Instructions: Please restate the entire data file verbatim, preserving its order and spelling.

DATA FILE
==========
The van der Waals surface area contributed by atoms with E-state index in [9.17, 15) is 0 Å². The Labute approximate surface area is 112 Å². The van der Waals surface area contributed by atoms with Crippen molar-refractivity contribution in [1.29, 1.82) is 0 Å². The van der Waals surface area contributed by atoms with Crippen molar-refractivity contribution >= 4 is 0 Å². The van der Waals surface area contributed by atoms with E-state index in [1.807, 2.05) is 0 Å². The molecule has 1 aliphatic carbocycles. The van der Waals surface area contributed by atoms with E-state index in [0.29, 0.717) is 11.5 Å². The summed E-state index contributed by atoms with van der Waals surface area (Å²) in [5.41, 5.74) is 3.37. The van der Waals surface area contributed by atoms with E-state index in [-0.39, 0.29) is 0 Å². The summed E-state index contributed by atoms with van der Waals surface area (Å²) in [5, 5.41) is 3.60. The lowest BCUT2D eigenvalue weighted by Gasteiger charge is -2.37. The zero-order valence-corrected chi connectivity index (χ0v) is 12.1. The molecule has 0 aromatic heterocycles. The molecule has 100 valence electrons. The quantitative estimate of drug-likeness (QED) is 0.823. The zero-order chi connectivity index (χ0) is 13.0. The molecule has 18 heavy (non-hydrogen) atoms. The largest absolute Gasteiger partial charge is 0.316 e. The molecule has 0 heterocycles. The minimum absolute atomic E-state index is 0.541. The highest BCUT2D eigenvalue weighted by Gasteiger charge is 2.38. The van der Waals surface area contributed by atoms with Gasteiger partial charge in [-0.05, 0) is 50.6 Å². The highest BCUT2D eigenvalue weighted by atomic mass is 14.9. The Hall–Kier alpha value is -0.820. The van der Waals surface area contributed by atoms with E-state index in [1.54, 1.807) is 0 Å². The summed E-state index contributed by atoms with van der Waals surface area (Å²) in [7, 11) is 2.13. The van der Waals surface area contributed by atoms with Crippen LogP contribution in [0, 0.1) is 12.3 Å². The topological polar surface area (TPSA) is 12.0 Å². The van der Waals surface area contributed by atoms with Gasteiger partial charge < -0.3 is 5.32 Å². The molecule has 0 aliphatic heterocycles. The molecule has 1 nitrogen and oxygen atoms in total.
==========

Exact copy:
The van der Waals surface area contributed by atoms with E-state index in [9.17, 15) is 0 Å². The Labute approximate surface area is 112 Å². The van der Waals surface area contributed by atoms with Crippen molar-refractivity contribution in [1.29, 1.82) is 0 Å². The van der Waals surface area contributed by atoms with Crippen molar-refractivity contribution >= 4 is 0 Å². The van der Waals surface area contributed by atoms with E-state index in [1.807, 2.05) is 0 Å². The molecule has 1 aliphatic carbocycles. The van der Waals surface area contributed by atoms with E-state index in [0.29, 0.717) is 11.5 Å². The summed E-state index contributed by atoms with van der Waals surface area (Å²) in [5.41, 5.74) is 3.37. The van der Waals surface area contributed by atoms with E-state index in [-0.39, 0.29) is 0 Å². The summed E-state index contributed by atoms with van der Waals surface area (Å²) in [5, 5.41) is 3.60. The lowest BCUT2D eigenvalue weighted by Gasteiger charge is -2.37. The zero-order valence-corrected chi connectivity index (χ0v) is 12.1. The molecule has 0 aromatic heterocycles. The molecule has 100 valence electrons. The quantitative estimate of drug-likeness (QED) is 0.823. The zero-order chi connectivity index (χ0) is 13.0. The molecule has 18 heavy (non-hydrogen) atoms. The largest absolute Gasteiger partial charge is 0.316 e. The molecule has 0 heterocycles. The minimum absolute atomic E-state index is 0.541. The highest BCUT2D eigenvalue weighted by Gasteiger charge is 2.38. The van der Waals surface area contributed by atoms with Gasteiger partial charge in [-0.05, 0) is 50.6 Å². The highest BCUT2D eigenvalue weighted by atomic mass is 14.9. The Hall–Kier alpha value is -0.820. The van der Waals surface area contributed by atoms with E-state index in [1.54, 1.807) is 0 Å². The summed E-state index contributed by atoms with van der Waals surface area (Å²) in [7, 11) is 2.13. The van der Waals surface area contributed by atoms with Crippen LogP contribution in [0, 0.1) is 12.3 Å². The topological polar surface area (TPSA) is 12.0 Å². The van der Waals surface area contributed by atoms with Gasteiger partial charge < -0.3 is 5.32 Å². The molecule has 0 aliphatic heterocycles. The molecule has 1 nitrogen and oxygen atoms in total.